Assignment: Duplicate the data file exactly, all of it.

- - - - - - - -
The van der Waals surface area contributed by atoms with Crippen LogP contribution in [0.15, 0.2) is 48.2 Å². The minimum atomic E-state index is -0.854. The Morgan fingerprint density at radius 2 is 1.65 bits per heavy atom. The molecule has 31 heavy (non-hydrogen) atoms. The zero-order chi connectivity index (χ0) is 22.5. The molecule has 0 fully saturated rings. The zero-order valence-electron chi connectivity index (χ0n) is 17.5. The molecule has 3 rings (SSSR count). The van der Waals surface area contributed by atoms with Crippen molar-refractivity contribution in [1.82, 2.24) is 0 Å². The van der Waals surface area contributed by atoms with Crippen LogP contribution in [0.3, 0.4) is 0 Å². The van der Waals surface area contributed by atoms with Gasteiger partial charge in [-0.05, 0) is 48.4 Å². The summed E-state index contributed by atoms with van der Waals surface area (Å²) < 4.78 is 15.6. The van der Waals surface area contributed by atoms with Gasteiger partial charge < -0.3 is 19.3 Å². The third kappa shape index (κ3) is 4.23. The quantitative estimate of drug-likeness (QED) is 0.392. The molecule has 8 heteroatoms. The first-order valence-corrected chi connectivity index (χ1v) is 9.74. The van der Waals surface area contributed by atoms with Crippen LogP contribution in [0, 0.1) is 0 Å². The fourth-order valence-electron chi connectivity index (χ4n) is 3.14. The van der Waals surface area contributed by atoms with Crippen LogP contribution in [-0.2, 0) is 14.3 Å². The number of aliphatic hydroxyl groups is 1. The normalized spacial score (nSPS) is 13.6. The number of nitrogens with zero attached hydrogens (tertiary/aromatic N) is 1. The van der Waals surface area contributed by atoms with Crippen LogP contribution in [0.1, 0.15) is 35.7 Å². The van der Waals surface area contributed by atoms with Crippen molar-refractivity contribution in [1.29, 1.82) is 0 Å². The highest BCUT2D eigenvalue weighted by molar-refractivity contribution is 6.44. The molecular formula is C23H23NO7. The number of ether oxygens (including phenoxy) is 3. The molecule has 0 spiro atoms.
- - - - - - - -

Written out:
The van der Waals surface area contributed by atoms with Crippen LogP contribution in [0.15, 0.2) is 48.2 Å². The minimum atomic E-state index is -0.854. The Morgan fingerprint density at radius 2 is 1.65 bits per heavy atom. The molecule has 31 heavy (non-hydrogen) atoms. The zero-order chi connectivity index (χ0) is 22.5. The molecule has 0 fully saturated rings. The zero-order valence-electron chi connectivity index (χ0n) is 17.5. The molecule has 3 rings (SSSR count). The van der Waals surface area contributed by atoms with Crippen molar-refractivity contribution in [1.82, 2.24) is 0 Å². The van der Waals surface area contributed by atoms with Crippen LogP contribution in [0.3, 0.4) is 0 Å². The van der Waals surface area contributed by atoms with Gasteiger partial charge in [-0.05, 0) is 48.4 Å². The summed E-state index contributed by atoms with van der Waals surface area (Å²) < 4.78 is 15.6. The van der Waals surface area contributed by atoms with Gasteiger partial charge < -0.3 is 19.3 Å². The third kappa shape index (κ3) is 4.23. The quantitative estimate of drug-likeness (QED) is 0.392. The molecule has 8 heteroatoms. The first-order valence-corrected chi connectivity index (χ1v) is 9.74. The van der Waals surface area contributed by atoms with Crippen LogP contribution in [0, 0.1) is 0 Å². The fourth-order valence-electron chi connectivity index (χ4n) is 3.14. The van der Waals surface area contributed by atoms with Crippen LogP contribution in [-0.2, 0) is 14.3 Å². The number of aliphatic hydroxyl groups is 1. The normalized spacial score (nSPS) is 13.6. The number of nitrogens with zero attached hydrogens (tertiary/aromatic N) is 1. The van der Waals surface area contributed by atoms with Crippen LogP contribution in [0.1, 0.15) is 35.7 Å². The van der Waals surface area contributed by atoms with Crippen molar-refractivity contribution in [1.29, 1.82) is 0 Å². The highest BCUT2D eigenvalue weighted by molar-refractivity contribution is 6.44. The molecular formula is C23H23NO7. The number of ether oxygens (including phenoxy) is 3. The molecule has 0 spiro atoms.